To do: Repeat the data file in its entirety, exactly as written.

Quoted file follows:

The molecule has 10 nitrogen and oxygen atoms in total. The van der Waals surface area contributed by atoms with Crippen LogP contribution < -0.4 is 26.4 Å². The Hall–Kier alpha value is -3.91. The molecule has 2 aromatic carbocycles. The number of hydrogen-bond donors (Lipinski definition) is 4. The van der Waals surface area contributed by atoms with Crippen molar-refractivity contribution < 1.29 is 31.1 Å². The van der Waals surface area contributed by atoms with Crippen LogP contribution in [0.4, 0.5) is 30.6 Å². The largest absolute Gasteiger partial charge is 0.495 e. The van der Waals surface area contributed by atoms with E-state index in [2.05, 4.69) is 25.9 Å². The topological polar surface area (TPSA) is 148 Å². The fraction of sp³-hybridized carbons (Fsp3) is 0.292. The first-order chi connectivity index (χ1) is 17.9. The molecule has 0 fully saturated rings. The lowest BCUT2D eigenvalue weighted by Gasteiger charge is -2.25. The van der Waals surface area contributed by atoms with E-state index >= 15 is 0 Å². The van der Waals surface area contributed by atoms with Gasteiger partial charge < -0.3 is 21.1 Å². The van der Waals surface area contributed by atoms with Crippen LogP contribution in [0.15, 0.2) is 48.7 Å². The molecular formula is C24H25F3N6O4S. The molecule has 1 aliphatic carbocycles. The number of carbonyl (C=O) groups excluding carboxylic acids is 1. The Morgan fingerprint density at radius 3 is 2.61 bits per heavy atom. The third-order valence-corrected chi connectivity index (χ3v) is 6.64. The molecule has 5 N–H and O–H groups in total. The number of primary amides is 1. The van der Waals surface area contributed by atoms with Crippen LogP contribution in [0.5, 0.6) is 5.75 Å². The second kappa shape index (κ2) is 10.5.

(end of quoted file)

The molecule has 10 nitrogen and oxygen atoms in total. The van der Waals surface area contributed by atoms with Crippen LogP contribution < -0.4 is 26.4 Å². The Hall–Kier alpha value is -3.91. The molecule has 2 aromatic carbocycles. The number of hydrogen-bond donors (Lipinski definition) is 4. The van der Waals surface area contributed by atoms with Crippen molar-refractivity contribution < 1.29 is 31.1 Å². The van der Waals surface area contributed by atoms with Crippen LogP contribution in [0.4, 0.5) is 30.6 Å². The largest absolute Gasteiger partial charge is 0.495 e. The van der Waals surface area contributed by atoms with E-state index in [2.05, 4.69) is 25.9 Å². The topological polar surface area (TPSA) is 148 Å². The fraction of sp³-hybridized carbons (Fsp3) is 0.292. The first-order chi connectivity index (χ1) is 17.9. The molecule has 0 fully saturated rings. The lowest BCUT2D eigenvalue weighted by Gasteiger charge is -2.25. The van der Waals surface area contributed by atoms with E-state index >= 15 is 0 Å². The van der Waals surface area contributed by atoms with Gasteiger partial charge < -0.3 is 21.1 Å². The van der Waals surface area contributed by atoms with Crippen LogP contribution in [0.15, 0.2) is 48.7 Å². The molecular formula is C24H25F3N6O4S. The molecule has 1 aliphatic carbocycles. The number of carbonyl (C=O) groups excluding carboxylic acids is 1. The Morgan fingerprint density at radius 3 is 2.61 bits per heavy atom. The third-order valence-corrected chi connectivity index (χ3v) is 6.64. The molecule has 5 N–H and O–H groups in total. The number of primary amides is 1. The van der Waals surface area contributed by atoms with Crippen LogP contribution in [0.5, 0.6) is 5.75 Å². The second kappa shape index (κ2) is 10.5.